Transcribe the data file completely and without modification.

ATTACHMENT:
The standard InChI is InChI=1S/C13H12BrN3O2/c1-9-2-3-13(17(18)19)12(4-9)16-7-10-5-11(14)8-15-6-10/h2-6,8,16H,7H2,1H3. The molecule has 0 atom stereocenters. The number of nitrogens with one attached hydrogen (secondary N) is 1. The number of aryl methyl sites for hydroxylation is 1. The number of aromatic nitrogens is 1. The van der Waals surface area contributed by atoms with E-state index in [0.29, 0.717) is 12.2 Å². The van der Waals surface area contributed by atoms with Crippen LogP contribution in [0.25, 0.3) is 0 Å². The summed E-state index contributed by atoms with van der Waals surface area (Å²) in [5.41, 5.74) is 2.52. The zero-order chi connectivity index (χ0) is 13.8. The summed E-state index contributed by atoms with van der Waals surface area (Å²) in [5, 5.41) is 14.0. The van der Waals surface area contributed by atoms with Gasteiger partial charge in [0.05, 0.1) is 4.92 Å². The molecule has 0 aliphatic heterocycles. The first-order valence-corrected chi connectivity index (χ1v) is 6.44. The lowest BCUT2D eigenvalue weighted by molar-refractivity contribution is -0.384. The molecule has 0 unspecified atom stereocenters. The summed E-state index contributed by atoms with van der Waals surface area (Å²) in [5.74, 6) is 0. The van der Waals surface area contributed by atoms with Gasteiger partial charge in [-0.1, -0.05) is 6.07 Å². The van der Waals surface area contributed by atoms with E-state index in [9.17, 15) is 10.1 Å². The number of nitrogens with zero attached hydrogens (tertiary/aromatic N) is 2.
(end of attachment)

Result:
The standard InChI is InChI=1S/C13H12BrN3O2/c1-9-2-3-13(17(18)19)12(4-9)16-7-10-5-11(14)8-15-6-10/h2-6,8,16H,7H2,1H3. The molecule has 0 atom stereocenters. The number of nitrogens with one attached hydrogen (secondary N) is 1. The number of aryl methyl sites for hydroxylation is 1. The number of aromatic nitrogens is 1. The van der Waals surface area contributed by atoms with E-state index in [0.29, 0.717) is 12.2 Å². The van der Waals surface area contributed by atoms with Crippen LogP contribution in [0.25, 0.3) is 0 Å². The summed E-state index contributed by atoms with van der Waals surface area (Å²) in [5.41, 5.74) is 2.52. The zero-order chi connectivity index (χ0) is 13.8. The summed E-state index contributed by atoms with van der Waals surface area (Å²) in [5, 5.41) is 14.0. The van der Waals surface area contributed by atoms with Gasteiger partial charge in [0.05, 0.1) is 4.92 Å². The molecule has 0 aliphatic heterocycles. The first-order valence-corrected chi connectivity index (χ1v) is 6.44. The lowest BCUT2D eigenvalue weighted by molar-refractivity contribution is -0.384. The molecule has 0 unspecified atom stereocenters. The summed E-state index contributed by atoms with van der Waals surface area (Å²) in [5.74, 6) is 0. The van der Waals surface area contributed by atoms with Gasteiger partial charge in [-0.1, -0.05) is 6.07 Å². The van der Waals surface area contributed by atoms with E-state index in [9.17, 15) is 10.1 Å². The number of nitrogens with zero attached hydrogens (tertiary/aromatic N) is 2.